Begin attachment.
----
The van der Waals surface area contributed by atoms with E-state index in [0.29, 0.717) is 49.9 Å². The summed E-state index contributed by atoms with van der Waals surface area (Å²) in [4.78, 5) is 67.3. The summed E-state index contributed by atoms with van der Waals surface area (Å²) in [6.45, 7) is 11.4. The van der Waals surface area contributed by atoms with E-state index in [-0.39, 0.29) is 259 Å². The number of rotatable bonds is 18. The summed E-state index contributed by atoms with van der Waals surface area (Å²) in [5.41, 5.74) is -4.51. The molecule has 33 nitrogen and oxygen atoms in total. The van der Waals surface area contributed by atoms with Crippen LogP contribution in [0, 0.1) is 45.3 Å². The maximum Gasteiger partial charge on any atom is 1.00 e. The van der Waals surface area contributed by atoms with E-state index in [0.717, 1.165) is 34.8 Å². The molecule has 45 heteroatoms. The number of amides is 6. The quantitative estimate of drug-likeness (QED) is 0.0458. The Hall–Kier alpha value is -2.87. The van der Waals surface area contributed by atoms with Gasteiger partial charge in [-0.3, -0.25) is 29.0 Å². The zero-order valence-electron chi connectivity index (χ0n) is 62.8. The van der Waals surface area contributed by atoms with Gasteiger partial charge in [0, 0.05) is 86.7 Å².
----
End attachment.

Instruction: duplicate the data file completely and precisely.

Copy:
The van der Waals surface area contributed by atoms with E-state index in [0.29, 0.717) is 49.9 Å². The summed E-state index contributed by atoms with van der Waals surface area (Å²) in [4.78, 5) is 67.3. The summed E-state index contributed by atoms with van der Waals surface area (Å²) in [6.45, 7) is 11.4. The van der Waals surface area contributed by atoms with E-state index in [-0.39, 0.29) is 259 Å². The number of rotatable bonds is 18. The summed E-state index contributed by atoms with van der Waals surface area (Å²) in [5.41, 5.74) is -4.51. The molecule has 33 nitrogen and oxygen atoms in total. The van der Waals surface area contributed by atoms with Crippen LogP contribution in [0, 0.1) is 45.3 Å². The maximum Gasteiger partial charge on any atom is 1.00 e. The van der Waals surface area contributed by atoms with E-state index in [0.717, 1.165) is 34.8 Å². The molecule has 45 heteroatoms. The number of amides is 6. The quantitative estimate of drug-likeness (QED) is 0.0458. The Hall–Kier alpha value is -2.87. The van der Waals surface area contributed by atoms with Gasteiger partial charge in [-0.3, -0.25) is 29.0 Å². The zero-order valence-electron chi connectivity index (χ0n) is 62.8. The van der Waals surface area contributed by atoms with Gasteiger partial charge in [0, 0.05) is 86.7 Å².